Helena, the state capital of Montana and the seat of Lewis and Clark County, began as a mining camp established in 1864, following the discovery of gold in Last Chance Creek. Originally called "Crabtown," after founder John Crab, the miners that poured into the area decided a new name was in order. After a number of suggestions, a miner named John Sommerville suggested naming the settlement after his home town, Saint Helena, Minnesota. After dropping the "Saint" and changing the pronunciation to emphasize the "Hell" in the name, the miners voted and Helena was born.
Helena became the capital of the Montana Territory in 1875. When Montana became a state in 1889, the legendary "Copper Kings" Marcus Daly and William A. Clark argued bitterly over whether or not the capital should be moved to Anaconda. In the end, Clark (and Helena) emerged victorious and, in October of 1898, ground was broken for the new State Capitol Building.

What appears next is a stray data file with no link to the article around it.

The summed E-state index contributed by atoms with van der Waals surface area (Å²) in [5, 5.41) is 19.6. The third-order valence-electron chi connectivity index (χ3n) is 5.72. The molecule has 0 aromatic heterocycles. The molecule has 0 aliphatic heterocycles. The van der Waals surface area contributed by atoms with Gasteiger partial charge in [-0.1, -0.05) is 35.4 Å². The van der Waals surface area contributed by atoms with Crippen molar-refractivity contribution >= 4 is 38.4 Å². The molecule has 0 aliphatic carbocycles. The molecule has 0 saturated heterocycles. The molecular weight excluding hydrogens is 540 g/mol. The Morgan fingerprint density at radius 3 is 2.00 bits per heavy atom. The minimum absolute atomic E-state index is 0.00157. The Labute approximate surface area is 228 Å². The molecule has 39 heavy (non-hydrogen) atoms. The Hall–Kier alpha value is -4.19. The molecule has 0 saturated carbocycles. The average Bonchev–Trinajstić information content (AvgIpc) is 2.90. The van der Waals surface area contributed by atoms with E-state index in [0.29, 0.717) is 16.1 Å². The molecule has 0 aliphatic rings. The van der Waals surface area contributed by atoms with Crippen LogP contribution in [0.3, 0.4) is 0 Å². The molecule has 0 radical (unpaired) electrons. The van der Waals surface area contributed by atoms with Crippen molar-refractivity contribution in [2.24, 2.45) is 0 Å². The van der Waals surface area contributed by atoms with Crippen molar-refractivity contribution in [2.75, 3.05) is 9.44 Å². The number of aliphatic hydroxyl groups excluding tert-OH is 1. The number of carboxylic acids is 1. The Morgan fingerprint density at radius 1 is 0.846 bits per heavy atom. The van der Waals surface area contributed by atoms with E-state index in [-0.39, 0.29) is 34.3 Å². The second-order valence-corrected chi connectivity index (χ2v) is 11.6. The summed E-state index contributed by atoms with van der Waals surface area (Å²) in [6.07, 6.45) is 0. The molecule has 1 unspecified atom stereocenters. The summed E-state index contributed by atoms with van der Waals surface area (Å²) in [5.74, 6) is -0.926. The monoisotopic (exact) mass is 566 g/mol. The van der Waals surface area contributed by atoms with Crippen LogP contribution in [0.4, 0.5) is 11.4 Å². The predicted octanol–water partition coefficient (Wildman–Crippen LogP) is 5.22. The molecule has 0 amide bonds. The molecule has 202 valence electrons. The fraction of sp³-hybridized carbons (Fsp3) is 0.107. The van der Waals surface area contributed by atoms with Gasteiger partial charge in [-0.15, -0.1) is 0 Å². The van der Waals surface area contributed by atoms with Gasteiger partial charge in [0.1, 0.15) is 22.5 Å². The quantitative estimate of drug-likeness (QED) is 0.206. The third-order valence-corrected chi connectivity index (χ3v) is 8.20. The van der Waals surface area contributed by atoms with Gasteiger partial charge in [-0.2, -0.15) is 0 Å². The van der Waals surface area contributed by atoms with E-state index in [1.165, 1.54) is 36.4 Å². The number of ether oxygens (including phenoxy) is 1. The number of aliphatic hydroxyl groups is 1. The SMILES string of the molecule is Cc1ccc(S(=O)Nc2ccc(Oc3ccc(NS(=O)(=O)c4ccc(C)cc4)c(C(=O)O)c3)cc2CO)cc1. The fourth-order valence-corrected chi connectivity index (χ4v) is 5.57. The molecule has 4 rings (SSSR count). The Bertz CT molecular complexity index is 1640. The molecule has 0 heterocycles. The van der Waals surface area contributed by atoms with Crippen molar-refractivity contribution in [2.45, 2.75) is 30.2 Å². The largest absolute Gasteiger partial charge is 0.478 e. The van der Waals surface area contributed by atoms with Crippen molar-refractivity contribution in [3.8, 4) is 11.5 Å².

Helena's downtown area lies in a deep gulch and spreads to the surrounding hillsides. The city's main street, Last Chance Gulch, follows the winding path of the original creek. The opulence of Helena's sudden wealth is still apparent in the spectacular mansions, historic Last Chance Gulch businesses, and restored pioneer homes. The Cathedral of St. Helena, a gothic edifice modeled after the Votive Church in Vienna, overlooks the downtown area. The Last Chance Tour Train is a one-hour train ride that departs from the Montana Historical Society Museum and provides an entertaining and informative tour of Helena, including highlights from the city's colorful history. Frontier Town, the rustic pioneer village, offers a breathtaking 75-mile view of the Continental Divide.